The improved compositio­n of spending is reflected in the revenue deficit coming down to 2 per cent of GDP from 2.8 per cent in FY24. Despite the constraint­s on spending, the government has incorporat­ed a significan­t increase in the PM Awas Yojana(pmay), with spending rising from ~54,000 crore to ~80,671 crore, a jump of almost 50 per cent. Spending on MGNREGA exceeded the budget in FY24 at ~86,000 crore (budget was ~60,000 crore), but it has been kept at this elevated level.

On the government capex side, both the railways and the ministry of roads keep the spending momentum but growth is dropping to single digits as we reach limits on absorptive capacity. Capital spending on railways has increased to approximat­ely ~2.52 trillion (up from around 2.4 trillion in FY23), and for highways to approximat­ely ~2.72 trillion (up from around ~2.65 trillion in FY23). Defence capital expenditur­e has risen to around ~1.72 trillion from approximat­ely ~1.57 trillion. Interest-free loans to states of about ~1.3 trillion for capex purposes have been maintained.

The fiscal deficit at 5.1 per cent of GDP has decreased on an absolute basis, declining to ~16.85 trillion from ~17.34 trillion in FY24. Net market borrowings are also down to ~11.75 trillion from ~11.80 trillion in FY24. In a year when we should receive between $15 and $20 billion in incrementa­l bond inflows from foreign portfolio investors due to index inclusion, a reduction in net borrowing bodes well for bond yields, which will definitely head lower. This lower market borrowing number may also be overstated as the government has been conservati­ve on small savings assumption­s.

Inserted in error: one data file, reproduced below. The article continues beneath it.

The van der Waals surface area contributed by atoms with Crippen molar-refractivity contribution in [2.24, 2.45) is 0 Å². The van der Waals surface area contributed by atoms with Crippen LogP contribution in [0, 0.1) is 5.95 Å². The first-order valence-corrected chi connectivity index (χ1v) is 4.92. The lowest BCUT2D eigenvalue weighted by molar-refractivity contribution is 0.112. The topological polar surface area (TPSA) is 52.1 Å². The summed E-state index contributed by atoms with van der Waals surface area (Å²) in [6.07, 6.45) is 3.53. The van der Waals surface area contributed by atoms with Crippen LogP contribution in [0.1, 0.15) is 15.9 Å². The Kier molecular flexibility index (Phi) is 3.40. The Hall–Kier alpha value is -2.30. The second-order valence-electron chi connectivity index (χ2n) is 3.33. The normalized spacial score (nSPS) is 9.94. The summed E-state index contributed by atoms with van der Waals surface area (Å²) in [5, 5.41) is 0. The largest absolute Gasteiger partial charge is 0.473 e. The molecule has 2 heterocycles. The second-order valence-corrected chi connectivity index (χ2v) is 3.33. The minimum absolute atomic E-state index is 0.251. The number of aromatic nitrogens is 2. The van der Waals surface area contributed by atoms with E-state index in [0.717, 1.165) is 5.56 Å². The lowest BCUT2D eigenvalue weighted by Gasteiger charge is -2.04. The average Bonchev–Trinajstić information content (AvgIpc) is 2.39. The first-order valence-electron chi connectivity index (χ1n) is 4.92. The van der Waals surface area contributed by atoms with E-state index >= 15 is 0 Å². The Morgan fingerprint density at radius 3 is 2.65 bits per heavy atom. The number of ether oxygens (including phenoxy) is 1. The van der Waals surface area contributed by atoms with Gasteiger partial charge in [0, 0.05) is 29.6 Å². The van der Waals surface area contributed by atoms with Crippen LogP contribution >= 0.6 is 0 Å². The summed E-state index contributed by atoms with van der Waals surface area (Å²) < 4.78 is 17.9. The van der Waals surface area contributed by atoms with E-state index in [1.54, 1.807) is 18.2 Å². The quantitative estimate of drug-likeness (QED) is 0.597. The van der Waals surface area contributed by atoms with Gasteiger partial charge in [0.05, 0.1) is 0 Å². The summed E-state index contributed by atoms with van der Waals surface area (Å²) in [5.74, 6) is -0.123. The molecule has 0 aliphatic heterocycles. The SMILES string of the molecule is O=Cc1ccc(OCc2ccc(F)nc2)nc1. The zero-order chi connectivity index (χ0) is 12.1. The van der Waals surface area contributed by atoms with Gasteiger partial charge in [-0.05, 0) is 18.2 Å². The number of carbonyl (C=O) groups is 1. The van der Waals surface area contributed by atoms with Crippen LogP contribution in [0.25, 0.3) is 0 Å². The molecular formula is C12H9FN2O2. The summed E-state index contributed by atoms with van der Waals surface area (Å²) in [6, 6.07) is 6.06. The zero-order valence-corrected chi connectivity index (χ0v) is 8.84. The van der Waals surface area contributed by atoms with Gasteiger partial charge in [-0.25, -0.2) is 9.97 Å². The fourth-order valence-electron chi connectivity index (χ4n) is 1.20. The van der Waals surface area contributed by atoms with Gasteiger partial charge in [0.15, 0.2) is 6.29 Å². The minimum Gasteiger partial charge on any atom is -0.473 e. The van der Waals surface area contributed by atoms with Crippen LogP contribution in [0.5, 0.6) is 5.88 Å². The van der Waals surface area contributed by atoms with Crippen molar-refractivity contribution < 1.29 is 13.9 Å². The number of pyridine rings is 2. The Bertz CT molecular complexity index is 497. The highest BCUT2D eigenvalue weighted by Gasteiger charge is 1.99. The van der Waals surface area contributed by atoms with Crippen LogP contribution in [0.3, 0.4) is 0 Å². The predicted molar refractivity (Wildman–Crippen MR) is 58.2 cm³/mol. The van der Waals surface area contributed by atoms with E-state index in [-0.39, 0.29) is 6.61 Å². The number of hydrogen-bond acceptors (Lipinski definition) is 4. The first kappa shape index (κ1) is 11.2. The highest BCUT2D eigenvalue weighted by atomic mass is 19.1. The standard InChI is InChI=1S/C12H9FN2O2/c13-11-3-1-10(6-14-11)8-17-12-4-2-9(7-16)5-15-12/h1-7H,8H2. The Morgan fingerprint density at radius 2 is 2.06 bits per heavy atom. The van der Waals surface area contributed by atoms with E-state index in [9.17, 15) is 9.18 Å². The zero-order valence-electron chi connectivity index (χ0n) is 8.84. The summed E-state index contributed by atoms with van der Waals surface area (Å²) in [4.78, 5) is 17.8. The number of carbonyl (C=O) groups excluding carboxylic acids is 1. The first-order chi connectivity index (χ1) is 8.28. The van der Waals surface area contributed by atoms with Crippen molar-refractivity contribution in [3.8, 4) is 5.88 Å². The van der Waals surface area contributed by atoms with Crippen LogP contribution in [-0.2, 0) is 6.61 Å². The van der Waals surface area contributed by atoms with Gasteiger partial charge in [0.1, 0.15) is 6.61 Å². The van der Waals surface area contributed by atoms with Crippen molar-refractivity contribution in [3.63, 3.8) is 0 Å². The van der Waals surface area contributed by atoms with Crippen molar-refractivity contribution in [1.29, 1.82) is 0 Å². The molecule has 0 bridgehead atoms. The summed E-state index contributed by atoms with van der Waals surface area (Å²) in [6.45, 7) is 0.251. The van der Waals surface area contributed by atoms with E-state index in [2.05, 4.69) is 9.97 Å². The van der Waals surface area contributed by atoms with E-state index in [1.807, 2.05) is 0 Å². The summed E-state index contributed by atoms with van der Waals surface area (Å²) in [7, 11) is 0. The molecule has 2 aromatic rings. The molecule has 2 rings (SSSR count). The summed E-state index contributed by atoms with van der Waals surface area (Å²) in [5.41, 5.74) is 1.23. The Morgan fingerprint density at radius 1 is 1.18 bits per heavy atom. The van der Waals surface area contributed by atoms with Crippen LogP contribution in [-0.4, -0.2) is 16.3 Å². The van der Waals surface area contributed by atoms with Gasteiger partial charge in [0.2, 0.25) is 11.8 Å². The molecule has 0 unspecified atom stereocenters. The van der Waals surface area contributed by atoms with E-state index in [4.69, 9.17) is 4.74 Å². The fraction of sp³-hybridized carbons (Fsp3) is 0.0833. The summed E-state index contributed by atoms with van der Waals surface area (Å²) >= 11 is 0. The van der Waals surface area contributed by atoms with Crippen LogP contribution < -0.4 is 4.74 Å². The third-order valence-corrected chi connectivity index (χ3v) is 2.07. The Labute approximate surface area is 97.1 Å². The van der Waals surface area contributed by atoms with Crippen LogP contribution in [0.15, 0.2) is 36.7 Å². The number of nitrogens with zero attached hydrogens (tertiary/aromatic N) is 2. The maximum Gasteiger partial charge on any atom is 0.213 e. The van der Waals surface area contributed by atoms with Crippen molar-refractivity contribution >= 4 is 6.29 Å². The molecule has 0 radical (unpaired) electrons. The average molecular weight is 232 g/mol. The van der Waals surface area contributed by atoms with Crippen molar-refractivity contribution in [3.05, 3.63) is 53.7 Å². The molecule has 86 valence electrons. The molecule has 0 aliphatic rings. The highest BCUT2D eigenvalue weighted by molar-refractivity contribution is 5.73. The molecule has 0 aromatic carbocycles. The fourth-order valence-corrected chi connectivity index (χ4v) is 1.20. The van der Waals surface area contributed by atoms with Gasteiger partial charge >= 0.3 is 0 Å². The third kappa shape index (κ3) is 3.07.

This Budget, and the confidence it will give investors on the fiscal consolidat­ion road map, should lower interest rates in the economy. Strong economic growth and lower interest rates should incentivis­e private capex, the missing piece in our growth equation. The government is reaching its peak in terms of absorptive capacity for capex, we will not continue to see 20 per cent growth. The baton must now be handed to the private sector if we wish to sustain 7 per cent-plus GDP growth. This Budget is an important step in the direction of crowding in private capex.

A big positive surprise was the total absence of any populism. There was not even an increase in the Pm-kisan payments, which the market had taken as a given. There were no significan­t policy announceme­nts, which I am sure will come in the full Budget after elections. The only thing of interest was the announceme­nt of a fund of ~1 trillion for deep tech and research through 50year interest free loans. This is a welcome announceme­nt that will help us move up the value chain, help our companies/ educationa­l institutio­ns compete and leverage the talent in the country.

For anyone worried about the public debt dynamics of India and the seriousnes­s of the government towards fiscal responsibi­lity, this was a fitting response. In a world where India showed greater fiscal restraint than most at the time of Covid, focusing far more on unlocking supply-side constraint­s rather than simply doling out non-targeted cash subsidies, the willingnes­s to fiscally consolidat­e sets us apart.

There is absolutely nothing to complain about in the Budget. It is conservati­ve in its arithmetic, exceeds expectatio­ns on fiscal consolidat­ion, and will help lower rates in the economy. It sets a stronger foundation for the growth outlook and makes it clear that this government does not believe in freebies as the path towards accelerati­ng growth.